Tiempo de lectura: 3 minutos
BFA Boatos, São Paulo, Brazil
26 de febrero de 2015 – 28 de marzo de 2015
The exhibition Honi Soit Qui Mal Y Pense (shame on him who thinks evil of it) by Rodrigo Garcia Dutra presents a series of new works produced in situ. Several years of studying and working in Britain have given form to the production of Garcia Dutra, an artist born into a family of mestizo origins with Indigenous, African, Portuguese and Belgian roots.
The production process for this show was unleashed during a ceremony in England where Garcia Dutra observed groups of English people dressed for a Peruvian ritual. From that moment onwards Garcia Dutra continued to develop the research previously started in Marrakesh, inspired by the sidewalk patterns on Jamaq el Fna Square, a street fair operating 24/7 and a metaphor for the global markets of today.
As in previous projects of the artist, there is a set of hybrid sources of inspiration present in the works on view. These culminate in formal exercises that are derived from reality, concrete things, indexes that can be considered cartographic works rather than mere representations. Upon his return to Brazil, Garcia Dutra has participated in Ayahuasca rituals, healing processes and moments of communion. The works presented in Honi Soit Qui Mal Y Pense (shame on him who thinks evil of it) discuss the recovery of ancestral spirits as well as transcendental moments in search to clarify contemporaneity that, one could believe, has already exhausted itself. While indigenous populations preserve the Ayahuasca ceremonial to connect with a spiritual universe where no analogy to the romantic scheme of the Western world exists, they also consider it a «teaching plant» that helps to understand our subconsciousness. Departing from his own dreams and visions the paintings here represent the new as a construction on top of what already exists.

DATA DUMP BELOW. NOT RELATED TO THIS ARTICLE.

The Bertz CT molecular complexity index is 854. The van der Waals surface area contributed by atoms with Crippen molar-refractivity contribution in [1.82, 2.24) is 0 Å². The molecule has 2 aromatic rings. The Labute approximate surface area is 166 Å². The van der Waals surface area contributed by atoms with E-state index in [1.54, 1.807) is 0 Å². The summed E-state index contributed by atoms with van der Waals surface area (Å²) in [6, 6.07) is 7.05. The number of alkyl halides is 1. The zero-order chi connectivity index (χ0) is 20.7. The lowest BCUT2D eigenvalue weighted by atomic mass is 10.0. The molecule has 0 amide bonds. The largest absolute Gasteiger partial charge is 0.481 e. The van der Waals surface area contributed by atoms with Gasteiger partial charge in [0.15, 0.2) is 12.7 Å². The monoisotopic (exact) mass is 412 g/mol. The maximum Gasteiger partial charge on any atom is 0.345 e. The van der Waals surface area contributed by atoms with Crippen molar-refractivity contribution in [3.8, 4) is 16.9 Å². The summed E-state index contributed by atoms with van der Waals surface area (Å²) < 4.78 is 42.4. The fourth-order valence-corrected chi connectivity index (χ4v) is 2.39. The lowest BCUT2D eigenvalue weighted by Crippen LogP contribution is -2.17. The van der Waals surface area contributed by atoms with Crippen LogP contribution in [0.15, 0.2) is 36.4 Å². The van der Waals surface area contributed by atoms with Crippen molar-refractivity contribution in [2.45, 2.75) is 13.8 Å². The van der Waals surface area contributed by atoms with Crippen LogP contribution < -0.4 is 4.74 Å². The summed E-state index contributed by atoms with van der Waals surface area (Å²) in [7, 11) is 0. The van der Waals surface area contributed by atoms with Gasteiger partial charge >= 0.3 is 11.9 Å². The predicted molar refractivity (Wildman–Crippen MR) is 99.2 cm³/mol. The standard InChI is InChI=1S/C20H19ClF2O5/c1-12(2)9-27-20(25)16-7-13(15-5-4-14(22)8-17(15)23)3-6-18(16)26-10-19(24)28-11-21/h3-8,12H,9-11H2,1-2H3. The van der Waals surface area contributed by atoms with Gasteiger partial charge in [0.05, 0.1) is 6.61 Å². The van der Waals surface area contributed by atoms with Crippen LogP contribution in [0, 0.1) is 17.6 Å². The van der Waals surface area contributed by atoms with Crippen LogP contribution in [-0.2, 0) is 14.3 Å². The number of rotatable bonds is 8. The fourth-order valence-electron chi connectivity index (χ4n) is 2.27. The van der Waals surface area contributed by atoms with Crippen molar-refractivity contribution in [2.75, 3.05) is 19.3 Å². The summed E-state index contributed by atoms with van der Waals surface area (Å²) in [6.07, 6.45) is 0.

The Kené patterns designed by the Kaxinawa / Huni kuin from the skin of python snakes form a sort of primer. Other graphical abstractions evoke the phenomena of nature such as butterfly wings, the eyes of a parakeet, the jaguar’s paw, among others. Akin to the python snake that reveals possible paths, Garcia Dutra materializes the experiences he has been pursuing, on this ocassion overlapping the ancestral wisdoms with the aesthetics of modern Brazilian architecture. Within an essentially animistic thinking, a universe where everything has spirit, both plants and animals and man, Garcia Dutra’s work conjures mestizo languages debating ceremonies, rituals and the forces of nature. Snakes, serpents and anacondas are represented in the paintings, sacred beings with the capacity to teach, heal, protect and open new routes of life for us. These possible lines are also relayed within the video Fluidics (2015), which, in a language characterized by geometric abstraction, relates the particular site of the gallery on Avenida Rebouças with the multiple river branches submerged beneath the city of São Paulo. Thus Honi Soit Qui Mal Y Pense (shame on him who thinks evil of it) turns center stage allowing the viewer to situate him and herself within an anthropological logic, lending the possibility to position ourselfes at the crossroads between traditional rituals and the contemporary city.